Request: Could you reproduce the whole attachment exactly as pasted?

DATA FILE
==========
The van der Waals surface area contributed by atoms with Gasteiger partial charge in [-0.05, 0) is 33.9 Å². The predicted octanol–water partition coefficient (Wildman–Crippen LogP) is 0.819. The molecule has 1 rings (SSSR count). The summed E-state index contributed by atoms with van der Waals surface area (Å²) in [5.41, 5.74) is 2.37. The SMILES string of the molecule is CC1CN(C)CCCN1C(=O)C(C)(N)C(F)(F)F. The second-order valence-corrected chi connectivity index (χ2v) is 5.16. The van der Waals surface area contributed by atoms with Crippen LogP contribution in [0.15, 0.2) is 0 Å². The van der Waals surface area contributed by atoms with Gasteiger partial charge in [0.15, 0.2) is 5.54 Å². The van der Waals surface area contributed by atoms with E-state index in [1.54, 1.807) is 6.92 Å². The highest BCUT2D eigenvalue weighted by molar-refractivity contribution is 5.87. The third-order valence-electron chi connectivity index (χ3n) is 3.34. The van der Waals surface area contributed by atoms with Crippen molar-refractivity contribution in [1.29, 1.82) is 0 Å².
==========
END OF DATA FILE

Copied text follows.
The van der Waals surface area contributed by atoms with Gasteiger partial charge in [-0.05, 0) is 33.9 Å². The predicted octanol–water partition coefficient (Wildman–Crippen LogP) is 0.819. The molecule has 1 rings (SSSR count). The summed E-state index contributed by atoms with van der Waals surface area (Å²) in [5.41, 5.74) is 2.37. The SMILES string of the molecule is CC1CN(C)CCCN1C(=O)C(C)(N)C(F)(F)F. The second-order valence-corrected chi connectivity index (χ2v) is 5.16. The van der Waals surface area contributed by atoms with Crippen LogP contribution in [0.15, 0.2) is 0 Å². The van der Waals surface area contributed by atoms with Gasteiger partial charge in [0.15, 0.2) is 5.54 Å². The van der Waals surface area contributed by atoms with E-state index in [1.54, 1.807) is 6.92 Å². The highest BCUT2D eigenvalue weighted by molar-refractivity contribution is 5.87. The third-order valence-electron chi connectivity index (χ3n) is 3.34. The van der Waals surface area contributed by atoms with Crippen molar-refractivity contribution in [1.29, 1.82) is 0 Å².